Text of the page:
A Self-Evident Tribute: Infant and Child Research : Optometry and Vision Science

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A Self-Evident Tribute: Infant and Child Research

Adams, Anthony J.

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Optometry and Vision Science 86(6):p E555-E556, June 2009. | DOI: 10.1097/OPX.0b013e3181aa05e3
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About a year ago, Velma Dobson made it clear to close colleagues that she would soon be retiring from her career studying human visual development. Given Velma’s tremendous contributions to the field and her impact on so many scientists in the field, her close colleagues began thinking along the lines of a traditional “festschrift” meeting. But Velma showed obvious enthusiasm for an alternate idea, and this feature issue was born. As one of our Guest Editors, Rowan Candy, said in describing this outcome, “Velma has escaped the spotlight on the ‘stage’ but instead has stepped up to the challenge of assembling a single Feature Issue of Optometry and Vision Science on infant and Child Research.”

In fact, Velma has not really escaped that “stage” as she may have intended or wanted. Her leadership is obvious from this classic collection of reviews and original research articles that I believe will impact the infant and child vision research field for many years to come.

It is with pleasure that Optometry and Vision Science pays tribute to Velma and dedicates this June 2009 feature issue (“Infant/Child Vision Research: Present Status and Future Directions”) to her in recognition of the outstanding research, mentoring and collaborative contributions she has made in this arena over many years.

I asked Velma to trace her own career path for our readers, by way of introduction to this dedicated feature issue. It follows as our first Guest Editorial. As you can judge from her own words, Velma’s hope is that this issue will stand as a tool to educate and motivate new scientists who are excited about understanding visual development and helping young patients.

Velma has been involved in a number of the key developments in the field driven by two enduring questions.

  1. What do young infants and children see?
  2. How does visual experience impact the development of the visual system and how can we promote normal visual experience for all young children?

Early in her career, she asked fundamental questions about the development of vision using electrophysiological techniques and then moved into psychophysical assessment of visual performance of infants. Later, she moved into the clinical application of these techniques—assessing infants’ visual acuity and visual fields, in particular. She is a fine example of a scientist who has taken a fundamental basic question and translated it all the way into clinical application in large-scale clinical trials.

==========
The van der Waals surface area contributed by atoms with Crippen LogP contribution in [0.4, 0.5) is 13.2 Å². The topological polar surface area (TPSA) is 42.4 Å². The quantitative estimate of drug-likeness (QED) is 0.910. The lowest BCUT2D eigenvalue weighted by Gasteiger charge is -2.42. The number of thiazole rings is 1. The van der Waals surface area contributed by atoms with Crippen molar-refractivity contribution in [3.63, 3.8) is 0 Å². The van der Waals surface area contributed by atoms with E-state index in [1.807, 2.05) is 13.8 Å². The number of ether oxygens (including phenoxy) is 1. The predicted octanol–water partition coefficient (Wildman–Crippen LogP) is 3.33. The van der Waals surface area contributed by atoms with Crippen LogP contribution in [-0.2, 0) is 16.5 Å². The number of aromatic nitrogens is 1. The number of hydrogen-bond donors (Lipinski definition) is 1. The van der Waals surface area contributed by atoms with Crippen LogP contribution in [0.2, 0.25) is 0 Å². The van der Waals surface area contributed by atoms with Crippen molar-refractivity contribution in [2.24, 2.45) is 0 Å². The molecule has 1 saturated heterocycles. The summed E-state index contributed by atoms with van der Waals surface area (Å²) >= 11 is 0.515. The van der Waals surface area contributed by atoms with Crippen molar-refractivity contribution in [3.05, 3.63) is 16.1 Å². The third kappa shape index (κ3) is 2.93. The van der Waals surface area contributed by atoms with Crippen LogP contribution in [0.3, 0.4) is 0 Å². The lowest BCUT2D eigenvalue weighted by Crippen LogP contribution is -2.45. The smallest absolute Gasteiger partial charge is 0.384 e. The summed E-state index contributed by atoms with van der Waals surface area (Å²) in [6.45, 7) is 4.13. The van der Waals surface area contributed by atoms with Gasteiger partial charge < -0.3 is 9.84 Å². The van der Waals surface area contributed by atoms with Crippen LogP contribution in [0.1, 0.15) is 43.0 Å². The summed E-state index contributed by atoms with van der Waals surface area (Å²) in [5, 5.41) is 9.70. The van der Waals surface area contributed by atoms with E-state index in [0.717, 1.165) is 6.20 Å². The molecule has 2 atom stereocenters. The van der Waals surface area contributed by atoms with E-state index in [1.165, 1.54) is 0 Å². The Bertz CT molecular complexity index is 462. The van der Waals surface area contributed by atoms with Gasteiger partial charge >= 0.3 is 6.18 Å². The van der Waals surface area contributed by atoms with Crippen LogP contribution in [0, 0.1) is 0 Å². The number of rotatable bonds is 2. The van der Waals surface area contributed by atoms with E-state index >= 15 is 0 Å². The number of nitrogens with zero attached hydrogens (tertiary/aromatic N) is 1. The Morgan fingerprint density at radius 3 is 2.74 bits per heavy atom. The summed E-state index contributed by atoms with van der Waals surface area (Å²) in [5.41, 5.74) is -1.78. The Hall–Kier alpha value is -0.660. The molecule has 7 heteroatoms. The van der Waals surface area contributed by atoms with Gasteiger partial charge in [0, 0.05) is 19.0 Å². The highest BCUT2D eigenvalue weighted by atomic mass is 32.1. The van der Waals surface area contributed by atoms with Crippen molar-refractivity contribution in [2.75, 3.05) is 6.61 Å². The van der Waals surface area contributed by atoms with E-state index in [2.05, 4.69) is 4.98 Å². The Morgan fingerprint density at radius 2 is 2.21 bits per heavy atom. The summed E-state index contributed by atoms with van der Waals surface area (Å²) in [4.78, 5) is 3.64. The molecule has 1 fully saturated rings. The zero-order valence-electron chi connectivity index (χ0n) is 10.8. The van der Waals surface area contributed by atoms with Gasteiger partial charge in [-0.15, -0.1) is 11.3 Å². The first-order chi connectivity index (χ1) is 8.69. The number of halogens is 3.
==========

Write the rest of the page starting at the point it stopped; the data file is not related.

Velma’s students, colleagues, collaborators, and professional researchers are many. In this feature issue, she has called on five of them to assist as Guest Editors. Velma and I thank them for their dedication, hard work, and wise counsel on the many submitted manuscripts. It is obvious to me that she gained this impressive support through her own standing and respect in this field and through the many warm professional friendships she has made on her career journey. In fact, the feature issue includes 16 invited reviews from colleagues who themselves have made clear leadership impact on this research field.

The Guest Editors each bring with them a wealth of experience and fine credentials for this task. Rowan Candy, OD, PhD, is a Professor of Optometry and Vision Science at Indiana University School of Optometry where she also serves as Associate Dean for Research. Her research focuses on studies of normal and abnormal visual development in human infants.

E. Eugenie (“Genie”) Hartmann, PhD, has appointments as Professor of Optometry and Vision Sciences and Director of Clinical Research in the School of Optometry; Professor, Department of Psychology, School of Social and Behavioral Sciences and Scientist, Vision Science Research Center at the University of Alabama in Birmingham.

Luisa Mayer, PhD, is Associate Professor, New England College of Optometry, Clinical Assistant Professor in Ophthalmology, Harvard Medical School, and Research Associate in Ophthalmology, Children’s Hospital, Boston, MA.

Joe Miller, MD, is Professor in three different departments and Schools (ophthalmology, optical sciences, and public health) at the University of Arizona, Tucson, where he serves as Chair of the Department of Ophthalmology. He is a close collaborator with Velma, in their numerous important studies of the vision and refractive error of children in Native American populations in the Southwest of the United States (Velma is a professor of psychology, ophthalmology, and vision science and psychology, as well as the Director of the Infant Vision Testing Lab).

Graham Quinn, MD, is Professor of Ophthalmology at the Children’s Hospital of Philadelphia, Division of Pediatric Ophthalmology.

The Editorial Board of Optometry and Vision Science is very proud to dedicate this issue to Velma and appreciates being able to present the range of reviews and original articles that so nicely span many of the areas in which Velma has contributed in her impressive research career.

Guest Editors: TOP PANEL (L to R) Velma Dobson, T. Rowan Candy, E. Eugenie Hartmann.
Guest Editors: LOWER PANEL (L to R) Luisa Mayer, Joseph Miller, Graham Quinn.

Anthony J. Adams

Berkeley, California

© 2009 American Academy of Optometry